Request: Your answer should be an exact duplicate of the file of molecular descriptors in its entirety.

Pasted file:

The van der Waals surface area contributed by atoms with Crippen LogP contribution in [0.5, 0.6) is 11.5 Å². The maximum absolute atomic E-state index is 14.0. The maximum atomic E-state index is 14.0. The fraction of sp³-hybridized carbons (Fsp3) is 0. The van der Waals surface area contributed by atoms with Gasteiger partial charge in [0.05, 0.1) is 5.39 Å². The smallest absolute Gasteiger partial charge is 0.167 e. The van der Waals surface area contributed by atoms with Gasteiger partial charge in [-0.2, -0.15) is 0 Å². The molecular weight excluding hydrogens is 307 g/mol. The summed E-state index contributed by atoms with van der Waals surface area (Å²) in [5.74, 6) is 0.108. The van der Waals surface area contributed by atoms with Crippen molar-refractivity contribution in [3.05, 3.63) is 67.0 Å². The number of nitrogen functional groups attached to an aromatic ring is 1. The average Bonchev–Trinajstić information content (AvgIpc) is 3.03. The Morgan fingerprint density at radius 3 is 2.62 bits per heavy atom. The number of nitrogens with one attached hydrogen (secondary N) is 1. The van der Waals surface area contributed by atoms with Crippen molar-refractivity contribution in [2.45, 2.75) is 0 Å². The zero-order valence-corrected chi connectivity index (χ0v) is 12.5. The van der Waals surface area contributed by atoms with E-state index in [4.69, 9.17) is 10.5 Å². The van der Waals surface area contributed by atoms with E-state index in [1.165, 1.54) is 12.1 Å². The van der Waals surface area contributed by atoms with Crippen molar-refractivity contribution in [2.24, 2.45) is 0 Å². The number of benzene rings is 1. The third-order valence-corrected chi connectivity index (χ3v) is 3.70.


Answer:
The van der Waals surface area contributed by atoms with Crippen LogP contribution in [0.5, 0.6) is 11.5 Å². The maximum absolute atomic E-state index is 14.0. The maximum atomic E-state index is 14.0. The fraction of sp³-hybridized carbons (Fsp3) is 0. The van der Waals surface area contributed by atoms with Gasteiger partial charge in [0.05, 0.1) is 5.39 Å². The smallest absolute Gasteiger partial charge is 0.167 e. The van der Waals surface area contributed by atoms with Gasteiger partial charge in [-0.2, -0.15) is 0 Å². The molecular weight excluding hydrogens is 307 g/mol. The summed E-state index contributed by atoms with van der Waals surface area (Å²) in [5.74, 6) is 0.108. The van der Waals surface area contributed by atoms with Crippen molar-refractivity contribution in [3.05, 3.63) is 67.0 Å². The number of nitrogen functional groups attached to an aromatic ring is 1. The average Bonchev–Trinajstić information content (AvgIpc) is 3.03. The Morgan fingerprint density at radius 3 is 2.62 bits per heavy atom. The number of nitrogens with one attached hydrogen (secondary N) is 1. The van der Waals surface area contributed by atoms with Crippen molar-refractivity contribution in [2.45, 2.75) is 0 Å². The zero-order valence-corrected chi connectivity index (χ0v) is 12.5. The van der Waals surface area contributed by atoms with E-state index in [4.69, 9.17) is 10.5 Å². The van der Waals surface area contributed by atoms with E-state index in [1.165, 1.54) is 12.1 Å². The van der Waals surface area contributed by atoms with Crippen molar-refractivity contribution in [2.24, 2.45) is 0 Å². The number of benzene rings is 1. The third-order valence-corrected chi connectivity index (χ3v) is 3.70.